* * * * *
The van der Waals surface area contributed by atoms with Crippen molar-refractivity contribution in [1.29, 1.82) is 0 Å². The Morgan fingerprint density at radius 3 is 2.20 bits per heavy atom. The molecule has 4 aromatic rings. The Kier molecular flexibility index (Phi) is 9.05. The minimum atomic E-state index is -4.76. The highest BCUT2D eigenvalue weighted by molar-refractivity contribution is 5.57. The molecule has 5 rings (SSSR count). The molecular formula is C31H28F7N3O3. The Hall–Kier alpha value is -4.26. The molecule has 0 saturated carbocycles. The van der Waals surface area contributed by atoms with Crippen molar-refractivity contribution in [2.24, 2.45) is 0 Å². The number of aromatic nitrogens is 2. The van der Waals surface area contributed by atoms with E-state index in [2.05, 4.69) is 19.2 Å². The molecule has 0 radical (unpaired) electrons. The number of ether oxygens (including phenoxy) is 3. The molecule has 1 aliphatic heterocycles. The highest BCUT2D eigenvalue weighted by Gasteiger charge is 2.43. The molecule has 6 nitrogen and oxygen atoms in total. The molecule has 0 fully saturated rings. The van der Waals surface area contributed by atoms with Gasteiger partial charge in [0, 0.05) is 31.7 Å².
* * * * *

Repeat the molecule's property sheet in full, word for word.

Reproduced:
The van der Waals surface area contributed by atoms with Crippen molar-refractivity contribution in [1.29, 1.82) is 0 Å². The Morgan fingerprint density at radius 3 is 2.20 bits per heavy atom. The molecule has 4 aromatic rings. The Kier molecular flexibility index (Phi) is 9.05. The minimum atomic E-state index is -4.76. The highest BCUT2D eigenvalue weighted by molar-refractivity contribution is 5.57. The molecule has 5 rings (SSSR count). The molecular formula is C31H28F7N3O3. The Hall–Kier alpha value is -4.26. The molecule has 0 saturated carbocycles. The van der Waals surface area contributed by atoms with Crippen molar-refractivity contribution in [2.24, 2.45) is 0 Å². The number of aromatic nitrogens is 2. The van der Waals surface area contributed by atoms with E-state index in [2.05, 4.69) is 19.2 Å². The molecule has 0 radical (unpaired) electrons. The number of ether oxygens (including phenoxy) is 3. The molecule has 1 aliphatic heterocycles. The highest BCUT2D eigenvalue weighted by Gasteiger charge is 2.43. The molecule has 6 nitrogen and oxygen atoms in total. The molecule has 0 fully saturated rings. The van der Waals surface area contributed by atoms with Gasteiger partial charge in [0, 0.05) is 31.7 Å².